Cross-section showing Curtiss-Wright COTS modules in the radiation tolerant Smart Backplane.

The DAU operates as a collection of synchronized FPGA based state machines. Once per acquisition cycle, the RAM is refreshed. Therefore, any SEUs that occur in RAM are overwritten within one acquisition cycle time. An acquisition cycle time can be anywhere from 100 microseconds up to 2 seconds in length.

The plug-in COTS modules used in the system are manufactured with commercial components but are protected by the radiation hardened Smart Backplane. The Smart Backplane can detect an SEL event on one of the modules in real-time and correct for that event before any damage can be done, thereby ensuring normal data acquisition is resumed without component damage and with minimal data loss. The system then recovers from the SEE, and normal operation of the entire data handling subsystem is uncompromised. The breakthrough concept behind the system design is that instead of seeking to prevent radiation events, the Smart Backplane instead quickly detects and then corrects for these events in real-time when they happen, with no damage to the equipment and most importantly, it ensures that the mission assurance, safety and reliability requirements are met.

The radiation tolerant Smart Backplane KAM-500 data acquisition system has already been selected for deployment in mission critical spacecraft avionics systems for manned and unmanned re-entry vehicles as well as launcher upper stages and is being considered for the instrumentation system on future planetary re-entry vehicles and as the basis for low cost COTS-based small satellite avionics systems.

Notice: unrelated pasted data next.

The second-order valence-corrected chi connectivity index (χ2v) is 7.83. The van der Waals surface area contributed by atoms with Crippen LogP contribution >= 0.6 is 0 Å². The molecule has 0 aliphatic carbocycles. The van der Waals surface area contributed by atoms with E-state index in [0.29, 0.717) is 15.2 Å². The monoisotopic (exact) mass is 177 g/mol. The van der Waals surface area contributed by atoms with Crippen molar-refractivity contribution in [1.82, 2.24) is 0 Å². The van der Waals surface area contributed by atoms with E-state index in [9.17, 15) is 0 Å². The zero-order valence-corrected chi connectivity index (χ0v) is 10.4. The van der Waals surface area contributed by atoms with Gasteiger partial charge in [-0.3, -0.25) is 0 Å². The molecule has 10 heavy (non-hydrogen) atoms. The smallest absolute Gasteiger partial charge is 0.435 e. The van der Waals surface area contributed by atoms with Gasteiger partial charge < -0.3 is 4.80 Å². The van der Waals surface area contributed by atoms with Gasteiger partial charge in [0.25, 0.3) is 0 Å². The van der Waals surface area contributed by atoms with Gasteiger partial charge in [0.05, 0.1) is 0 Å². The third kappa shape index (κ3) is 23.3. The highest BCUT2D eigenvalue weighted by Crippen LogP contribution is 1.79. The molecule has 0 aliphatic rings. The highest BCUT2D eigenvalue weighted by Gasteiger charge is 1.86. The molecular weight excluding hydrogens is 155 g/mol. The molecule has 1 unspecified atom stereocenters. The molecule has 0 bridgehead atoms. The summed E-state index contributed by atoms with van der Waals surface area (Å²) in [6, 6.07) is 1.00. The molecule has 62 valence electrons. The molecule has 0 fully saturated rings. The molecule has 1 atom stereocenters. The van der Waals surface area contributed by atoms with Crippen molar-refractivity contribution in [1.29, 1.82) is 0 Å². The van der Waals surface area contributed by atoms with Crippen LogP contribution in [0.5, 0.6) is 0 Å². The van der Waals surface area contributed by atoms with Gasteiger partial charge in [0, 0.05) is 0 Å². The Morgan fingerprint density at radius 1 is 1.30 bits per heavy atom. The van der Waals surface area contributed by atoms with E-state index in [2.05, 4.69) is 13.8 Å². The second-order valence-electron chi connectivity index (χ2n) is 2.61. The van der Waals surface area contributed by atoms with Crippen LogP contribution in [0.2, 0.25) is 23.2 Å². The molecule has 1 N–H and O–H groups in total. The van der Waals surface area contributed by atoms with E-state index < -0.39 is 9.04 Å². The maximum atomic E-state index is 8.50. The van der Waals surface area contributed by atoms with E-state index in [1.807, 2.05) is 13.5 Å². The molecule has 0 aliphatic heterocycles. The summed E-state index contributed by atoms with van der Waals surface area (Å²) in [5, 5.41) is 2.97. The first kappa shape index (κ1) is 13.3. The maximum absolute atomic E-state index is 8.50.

In addition to supporting space applications aboard the International Space Station and the European Space Agency’s IXV (Intermediate Experimental Vehicle) launch vehicle, Smart Backplane was selected by The Boeing Company to supply rugged data handling avionics for use in the Crew Space Transportation (CST)-100 spacecraft. The Boeing CST-100 spacecraft will provide transportation for up to seven passengers or a mix of crew and cargo to low-Earth orbit destinations such as the International Space Station (ISS) and the Bigelow planned station.

More recently, the Smart Backplane has also been selected by Rocket Lab for use on the Electron launch vehicle. The DAU will acquire data from various analog and digital sensors onboard the Electron, Rocket Lab’s dedicated vehicle for launching small satellites and other pay-loads to Low Earth Orbit. The two-stage Electron vehicle is a dedicated launch service for small satellites to Low Earth Orbit. Its innovative design uses advanced carbon composites for a strong and lightweight flight structure. The Electron is the first oxygen/hydrocarbon engine to use 3D printing for all primary components. Rocket Lab recently successfully launched the first test flight of Electron from its orbital launch site on New Zealand’s Mahia Peninsula.

As space vehicle system designers look to lower the cost of space flight through the use of COTS electronics equipment, those solutions must be provably able to survive in demanding space radiation environments. Fully radiation hardened designs may yield the most protection, but they are also the most expensive option. The Smart Backplane chassis allows the use of high-performance COTS data acquisition user-modules in radiation-intensive space applications, lowering the cost of such a system by up to 75% while still meeting with the mission reliability requirements and minimizing the loss of telemetry data due to radiation events to less than 2% for a typical low Earth orbit (LEO) application.

This article was written by Daniel Gleeson, Space Business Development Manager, Curtiss-Wright (Dublin, Ireland). For more information, Click Here .